Born in a mountainous county of Hubei province 48 years ago, high-flyer Hu Chunhua started his career in Tibet right after graduating from Peking University. Despite having no family ties to President Hu Jintao , 'Little Hu' shares a similar career path with the president having risen through the ranks of the Communist Youth League.
By age 27, the younger Hu was promoted to deputy secretary of Tibet's Communist Youth League - the equivalent of a deputy provincial department chief, while Hu senior was Tibet's Communist Party boss. 'Little Hu' was promoted to party secretary of Inner Mongolia in late 2009.
Probably all too aware that he is regarded by some observers as the front runner among the so-called sixth generation Chinese leadership, Hu was apparently trying hard to stay in the background during this year's twin sessions of the NPC/CPPCC plenum.
In the open session of the Inner Mongolian delegation's meeting, Hu answered barely a third of the questions put to him. 'You are among the youngest provincial leaders and of the generation born in the 1960s, what experience could you share with us in taking up such an important office?' a reporter asked, following a question on whether Inner Mongolia was facing pressure in maintaining social stability.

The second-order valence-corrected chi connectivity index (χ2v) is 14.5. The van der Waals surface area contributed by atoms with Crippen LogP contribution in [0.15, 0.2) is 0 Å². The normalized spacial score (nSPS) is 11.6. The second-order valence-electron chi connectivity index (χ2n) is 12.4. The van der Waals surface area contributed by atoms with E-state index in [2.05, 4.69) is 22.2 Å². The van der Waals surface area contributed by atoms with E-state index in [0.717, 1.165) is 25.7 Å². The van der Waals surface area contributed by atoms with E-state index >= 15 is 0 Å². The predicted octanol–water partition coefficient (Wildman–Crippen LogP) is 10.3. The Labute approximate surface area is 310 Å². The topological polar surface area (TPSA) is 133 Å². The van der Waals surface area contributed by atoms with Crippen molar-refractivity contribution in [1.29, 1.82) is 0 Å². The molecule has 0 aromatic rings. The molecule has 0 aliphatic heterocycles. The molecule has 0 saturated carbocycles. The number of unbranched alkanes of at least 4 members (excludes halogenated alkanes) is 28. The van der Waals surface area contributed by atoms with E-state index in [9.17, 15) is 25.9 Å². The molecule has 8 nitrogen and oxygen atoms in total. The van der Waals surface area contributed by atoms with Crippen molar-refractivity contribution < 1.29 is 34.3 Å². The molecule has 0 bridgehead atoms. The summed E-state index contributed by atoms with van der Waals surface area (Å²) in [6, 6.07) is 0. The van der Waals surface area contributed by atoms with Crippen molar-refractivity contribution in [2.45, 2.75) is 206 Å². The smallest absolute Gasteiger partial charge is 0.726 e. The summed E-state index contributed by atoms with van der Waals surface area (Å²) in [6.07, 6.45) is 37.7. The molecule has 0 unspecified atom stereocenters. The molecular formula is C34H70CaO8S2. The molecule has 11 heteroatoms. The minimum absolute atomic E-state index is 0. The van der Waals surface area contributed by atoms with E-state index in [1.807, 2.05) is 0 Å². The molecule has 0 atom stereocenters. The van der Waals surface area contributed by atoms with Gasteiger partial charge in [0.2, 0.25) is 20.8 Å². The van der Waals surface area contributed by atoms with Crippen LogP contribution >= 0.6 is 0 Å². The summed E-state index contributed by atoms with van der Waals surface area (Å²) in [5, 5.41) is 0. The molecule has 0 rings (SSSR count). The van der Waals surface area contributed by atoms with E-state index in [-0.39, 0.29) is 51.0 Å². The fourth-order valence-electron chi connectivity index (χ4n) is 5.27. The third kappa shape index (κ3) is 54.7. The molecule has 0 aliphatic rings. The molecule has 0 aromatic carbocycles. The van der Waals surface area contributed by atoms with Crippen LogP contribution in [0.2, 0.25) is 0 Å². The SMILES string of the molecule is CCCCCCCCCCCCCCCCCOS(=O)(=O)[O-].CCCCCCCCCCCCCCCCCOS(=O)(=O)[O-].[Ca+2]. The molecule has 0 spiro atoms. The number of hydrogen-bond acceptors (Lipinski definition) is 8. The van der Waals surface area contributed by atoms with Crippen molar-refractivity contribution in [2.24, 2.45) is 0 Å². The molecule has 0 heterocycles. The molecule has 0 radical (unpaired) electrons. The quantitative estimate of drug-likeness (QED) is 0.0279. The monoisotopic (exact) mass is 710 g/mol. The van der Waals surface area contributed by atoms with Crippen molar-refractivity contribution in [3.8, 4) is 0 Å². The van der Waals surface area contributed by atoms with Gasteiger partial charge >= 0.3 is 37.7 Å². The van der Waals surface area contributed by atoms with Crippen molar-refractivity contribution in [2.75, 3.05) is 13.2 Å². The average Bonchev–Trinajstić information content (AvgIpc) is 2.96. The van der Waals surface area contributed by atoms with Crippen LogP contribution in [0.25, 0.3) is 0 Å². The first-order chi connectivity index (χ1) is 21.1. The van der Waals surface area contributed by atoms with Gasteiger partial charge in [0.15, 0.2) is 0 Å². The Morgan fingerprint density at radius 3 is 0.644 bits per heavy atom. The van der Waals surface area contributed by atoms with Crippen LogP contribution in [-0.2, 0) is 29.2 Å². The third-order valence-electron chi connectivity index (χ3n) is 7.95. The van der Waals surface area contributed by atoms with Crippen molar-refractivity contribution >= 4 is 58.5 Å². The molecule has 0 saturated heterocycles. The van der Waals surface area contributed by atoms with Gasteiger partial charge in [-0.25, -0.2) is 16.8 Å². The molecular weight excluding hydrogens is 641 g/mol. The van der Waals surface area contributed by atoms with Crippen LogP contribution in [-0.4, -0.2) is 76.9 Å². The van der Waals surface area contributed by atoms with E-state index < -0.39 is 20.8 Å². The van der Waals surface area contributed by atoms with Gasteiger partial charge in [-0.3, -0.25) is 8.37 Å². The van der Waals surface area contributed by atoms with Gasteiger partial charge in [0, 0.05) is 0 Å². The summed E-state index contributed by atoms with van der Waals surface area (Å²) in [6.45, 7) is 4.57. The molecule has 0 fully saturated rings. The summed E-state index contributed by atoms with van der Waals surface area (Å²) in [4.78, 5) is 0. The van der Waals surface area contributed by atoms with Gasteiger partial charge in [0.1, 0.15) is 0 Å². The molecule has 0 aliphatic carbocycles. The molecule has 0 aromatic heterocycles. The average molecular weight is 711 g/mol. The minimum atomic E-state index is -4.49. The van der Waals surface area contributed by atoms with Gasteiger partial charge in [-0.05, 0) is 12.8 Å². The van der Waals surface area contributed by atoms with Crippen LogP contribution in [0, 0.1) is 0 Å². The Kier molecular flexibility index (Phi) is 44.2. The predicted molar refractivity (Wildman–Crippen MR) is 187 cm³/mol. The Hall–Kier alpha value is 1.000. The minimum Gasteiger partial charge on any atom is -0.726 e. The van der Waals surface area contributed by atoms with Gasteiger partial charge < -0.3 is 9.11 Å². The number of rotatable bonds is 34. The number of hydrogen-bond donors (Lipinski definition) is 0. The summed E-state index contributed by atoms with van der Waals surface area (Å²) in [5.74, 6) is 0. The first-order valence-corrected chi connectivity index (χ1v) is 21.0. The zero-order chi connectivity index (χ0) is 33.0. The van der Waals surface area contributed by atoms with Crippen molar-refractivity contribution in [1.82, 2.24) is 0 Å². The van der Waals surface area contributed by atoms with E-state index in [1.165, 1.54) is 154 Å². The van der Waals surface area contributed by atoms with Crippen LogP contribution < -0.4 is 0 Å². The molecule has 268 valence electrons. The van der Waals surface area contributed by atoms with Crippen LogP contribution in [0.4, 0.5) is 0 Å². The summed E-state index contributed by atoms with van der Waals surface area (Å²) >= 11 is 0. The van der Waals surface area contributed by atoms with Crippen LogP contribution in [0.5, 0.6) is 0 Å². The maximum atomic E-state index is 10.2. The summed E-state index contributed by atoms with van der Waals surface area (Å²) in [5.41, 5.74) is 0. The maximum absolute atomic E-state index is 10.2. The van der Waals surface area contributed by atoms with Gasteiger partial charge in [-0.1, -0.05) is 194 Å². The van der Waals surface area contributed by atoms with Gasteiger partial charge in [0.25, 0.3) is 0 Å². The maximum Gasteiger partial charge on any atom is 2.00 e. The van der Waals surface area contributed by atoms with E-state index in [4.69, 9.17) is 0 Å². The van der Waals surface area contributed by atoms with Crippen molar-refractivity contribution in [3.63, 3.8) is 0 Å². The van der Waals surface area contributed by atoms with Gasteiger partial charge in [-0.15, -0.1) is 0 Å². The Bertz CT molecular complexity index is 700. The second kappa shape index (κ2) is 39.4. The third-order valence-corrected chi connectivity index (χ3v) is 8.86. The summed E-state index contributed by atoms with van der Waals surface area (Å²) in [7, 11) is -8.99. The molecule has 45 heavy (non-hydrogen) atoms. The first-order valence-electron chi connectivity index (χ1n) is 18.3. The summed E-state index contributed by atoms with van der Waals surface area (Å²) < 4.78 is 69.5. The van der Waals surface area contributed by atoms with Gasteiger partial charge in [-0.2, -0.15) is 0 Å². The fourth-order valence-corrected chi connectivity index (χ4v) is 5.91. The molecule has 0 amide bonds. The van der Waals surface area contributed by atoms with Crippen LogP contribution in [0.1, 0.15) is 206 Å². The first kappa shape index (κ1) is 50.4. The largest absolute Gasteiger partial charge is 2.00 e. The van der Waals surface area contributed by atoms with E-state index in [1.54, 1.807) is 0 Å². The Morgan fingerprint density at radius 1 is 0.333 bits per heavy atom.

'People seem quite interested in this question,' Hu replied, with a laugh and slight embarrassment. 'All I can say is that I am focused on doing my utmost for the autonomous region. But, on social stability, our political and legislative affairs committee deputy secretary knows more than me and will answer your question.'
Questions on the whereabouts of ethnic Mongolian dissident Hada, the economy or reforms were also diverted to his aides.
Hu's peer Sun Zhengcai, another widely tipped star of the sixth-generation leaders, seemed to have the solution to avoid putting himself in a potential awkward situation before foreign media. The Jilin province party secretary simply skipped the open session of his delegation's meeting this year.